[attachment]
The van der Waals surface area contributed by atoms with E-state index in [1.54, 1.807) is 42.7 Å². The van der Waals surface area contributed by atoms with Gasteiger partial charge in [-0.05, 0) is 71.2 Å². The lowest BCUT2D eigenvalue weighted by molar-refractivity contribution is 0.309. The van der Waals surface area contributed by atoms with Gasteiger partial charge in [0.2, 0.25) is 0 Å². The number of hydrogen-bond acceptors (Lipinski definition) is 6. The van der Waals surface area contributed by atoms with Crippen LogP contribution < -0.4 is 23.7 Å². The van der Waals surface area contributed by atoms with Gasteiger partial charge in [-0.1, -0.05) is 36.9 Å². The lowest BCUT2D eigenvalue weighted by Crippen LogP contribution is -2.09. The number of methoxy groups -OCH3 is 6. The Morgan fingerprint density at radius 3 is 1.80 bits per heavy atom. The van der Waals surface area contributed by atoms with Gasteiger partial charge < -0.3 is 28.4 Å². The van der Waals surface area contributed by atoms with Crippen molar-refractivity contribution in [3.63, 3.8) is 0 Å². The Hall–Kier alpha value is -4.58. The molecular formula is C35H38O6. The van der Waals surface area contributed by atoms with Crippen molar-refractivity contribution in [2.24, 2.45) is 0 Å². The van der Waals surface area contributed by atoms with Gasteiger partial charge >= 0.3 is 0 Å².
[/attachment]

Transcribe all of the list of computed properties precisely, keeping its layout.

The van der Waals surface area contributed by atoms with E-state index in [1.54, 1.807) is 42.7 Å². The van der Waals surface area contributed by atoms with Gasteiger partial charge in [-0.05, 0) is 71.2 Å². The lowest BCUT2D eigenvalue weighted by molar-refractivity contribution is 0.309. The van der Waals surface area contributed by atoms with Gasteiger partial charge in [0.2, 0.25) is 0 Å². The number of hydrogen-bond acceptors (Lipinski definition) is 6. The van der Waals surface area contributed by atoms with Crippen LogP contribution < -0.4 is 23.7 Å². The van der Waals surface area contributed by atoms with Gasteiger partial charge in [-0.1, -0.05) is 36.9 Å². The lowest BCUT2D eigenvalue weighted by Crippen LogP contribution is -2.09. The number of methoxy groups -OCH3 is 6. The Morgan fingerprint density at radius 3 is 1.80 bits per heavy atom. The van der Waals surface area contributed by atoms with Gasteiger partial charge < -0.3 is 28.4 Å². The van der Waals surface area contributed by atoms with Crippen molar-refractivity contribution in [3.63, 3.8) is 0 Å². The Hall–Kier alpha value is -4.58. The molecular formula is C35H38O6. The van der Waals surface area contributed by atoms with Crippen molar-refractivity contribution in [2.24, 2.45) is 0 Å². The van der Waals surface area contributed by atoms with Gasteiger partial charge >= 0.3 is 0 Å².